The Egyptian onions are still confusing to me even tho I've read up & watched vids on them, and seen them in a real life garden. All I know is that the farmer who's bed I saw said he & wife eat the tops all the time except for the flower part (scape?) as well as dig others completely up to eat. When seeds are formed he tosses the seeds over the fence. So outside the fence there's a field of them...much bigger than his plot. That in itself was confusing. :drunken: But eating that broken off 'part' today was delicious so I may be scalping all but the bulging part that is kinda creepy looking right now...like aliens are coming out of it:


So I'm guessing that you can harvest the whole plant and eat it, or leave the bulge to go to flower(?)/seed if you want to plant more, or let it lay over and seed itself. I can't do that where my 3 plants are as I don't have the room. I'm hoping for seed so I can start them in a new spot.

That's all I got.
CC



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Re: JUNE 2013 New England

Post  NHGardener on 6/8/2013, 6:18 pm

Ah. Thanks. I'll see if my new carrot seeds I threw - en masse - out there before the rain will emerge.

I read up today on egyptian onions here, this may help you, it helped me.

http://www.egyptianwalkingonion.com/

I got some in a plant swap and I'm really excited about them because they're perennials and plant themselves. But next spring I'm still planning on ordering potato onions, I think those are even better.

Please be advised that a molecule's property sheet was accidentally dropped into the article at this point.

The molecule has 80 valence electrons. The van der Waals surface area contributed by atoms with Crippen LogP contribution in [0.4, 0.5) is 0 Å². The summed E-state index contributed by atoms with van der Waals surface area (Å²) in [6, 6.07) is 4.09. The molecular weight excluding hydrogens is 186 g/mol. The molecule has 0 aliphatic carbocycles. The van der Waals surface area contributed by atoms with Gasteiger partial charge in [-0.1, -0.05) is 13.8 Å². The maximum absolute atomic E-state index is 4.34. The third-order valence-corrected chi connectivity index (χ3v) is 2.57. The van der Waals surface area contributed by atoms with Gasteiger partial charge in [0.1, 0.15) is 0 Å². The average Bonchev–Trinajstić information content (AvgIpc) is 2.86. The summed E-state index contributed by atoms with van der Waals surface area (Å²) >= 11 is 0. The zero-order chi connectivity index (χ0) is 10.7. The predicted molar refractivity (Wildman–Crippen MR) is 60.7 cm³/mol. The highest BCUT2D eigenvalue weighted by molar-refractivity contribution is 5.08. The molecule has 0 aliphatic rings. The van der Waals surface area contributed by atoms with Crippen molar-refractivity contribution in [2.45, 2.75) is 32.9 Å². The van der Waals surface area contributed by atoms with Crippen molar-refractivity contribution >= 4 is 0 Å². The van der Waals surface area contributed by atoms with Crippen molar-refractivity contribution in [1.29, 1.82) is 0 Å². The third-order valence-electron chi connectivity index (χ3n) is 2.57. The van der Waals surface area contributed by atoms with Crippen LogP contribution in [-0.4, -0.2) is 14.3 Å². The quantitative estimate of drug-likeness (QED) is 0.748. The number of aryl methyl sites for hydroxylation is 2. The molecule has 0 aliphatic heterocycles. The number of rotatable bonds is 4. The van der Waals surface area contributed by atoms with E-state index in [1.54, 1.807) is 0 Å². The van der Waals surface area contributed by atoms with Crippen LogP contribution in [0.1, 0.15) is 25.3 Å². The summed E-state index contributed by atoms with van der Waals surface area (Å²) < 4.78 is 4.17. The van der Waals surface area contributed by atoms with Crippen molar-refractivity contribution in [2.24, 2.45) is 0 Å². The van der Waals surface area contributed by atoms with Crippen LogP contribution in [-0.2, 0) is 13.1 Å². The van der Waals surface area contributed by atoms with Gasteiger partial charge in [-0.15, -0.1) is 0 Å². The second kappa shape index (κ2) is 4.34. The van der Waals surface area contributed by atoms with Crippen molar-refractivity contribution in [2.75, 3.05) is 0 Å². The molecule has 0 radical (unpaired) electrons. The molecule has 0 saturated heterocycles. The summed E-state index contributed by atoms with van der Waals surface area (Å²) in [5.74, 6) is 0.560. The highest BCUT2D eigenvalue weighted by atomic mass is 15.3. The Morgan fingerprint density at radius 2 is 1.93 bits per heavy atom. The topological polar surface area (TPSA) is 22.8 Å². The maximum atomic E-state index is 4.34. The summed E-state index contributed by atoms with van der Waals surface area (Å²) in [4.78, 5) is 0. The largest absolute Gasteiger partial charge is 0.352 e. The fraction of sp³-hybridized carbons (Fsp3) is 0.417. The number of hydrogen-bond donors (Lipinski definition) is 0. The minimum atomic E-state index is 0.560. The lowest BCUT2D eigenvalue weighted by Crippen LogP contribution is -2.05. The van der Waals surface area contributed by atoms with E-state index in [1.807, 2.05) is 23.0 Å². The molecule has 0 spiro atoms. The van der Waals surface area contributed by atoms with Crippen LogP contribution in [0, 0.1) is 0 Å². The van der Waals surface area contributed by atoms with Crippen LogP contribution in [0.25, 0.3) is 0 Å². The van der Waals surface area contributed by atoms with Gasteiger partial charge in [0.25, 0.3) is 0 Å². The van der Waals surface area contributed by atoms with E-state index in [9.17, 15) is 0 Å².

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Re: JUNE 2013 New England

Post  CapeCoddess on 6/8/2013, 8:19 pm

Yes, I've seen that website before, NHG, but it sure helped to read it again. Thanks for posting it! I think the more I read it the better I'll understand it. I must have 1 topset each on 2 of my 3 new plants. Better than none. AND I can eat 1 or 2 leaves off each plant. YUM!

I picked 3 strawberries today but haven't eaten them yet. I'm saving them for breakfast. I know this is blurry but so are my eyes...need to go to bed!


All in all I may get 3 dzn or so off the 2 plants I bought last year and their 3 daughters. There are lots of new daughters coming out now so next yr we may have 5 dzn berries. What a Face And on it goes...

Good nite, all...
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Re: JUNE 2013 New England

Post  NHGardener on 6/8/2013, 9:08 pm

Beautiful berries! Mine are still non-red, can't wait.

I had no idea strawberries were so prolific or I would have ordered fewer plants. They spread everywhere. I have to find a new place to put all my spreaders.

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Re: JUNE 2013 New England

Post  mollyhespra on 6/9/2013, 8:59 am

So it seems that we made it through "Andrea" OK-enough. Not much wind up my way at all, but lotsa rain & rather chilly.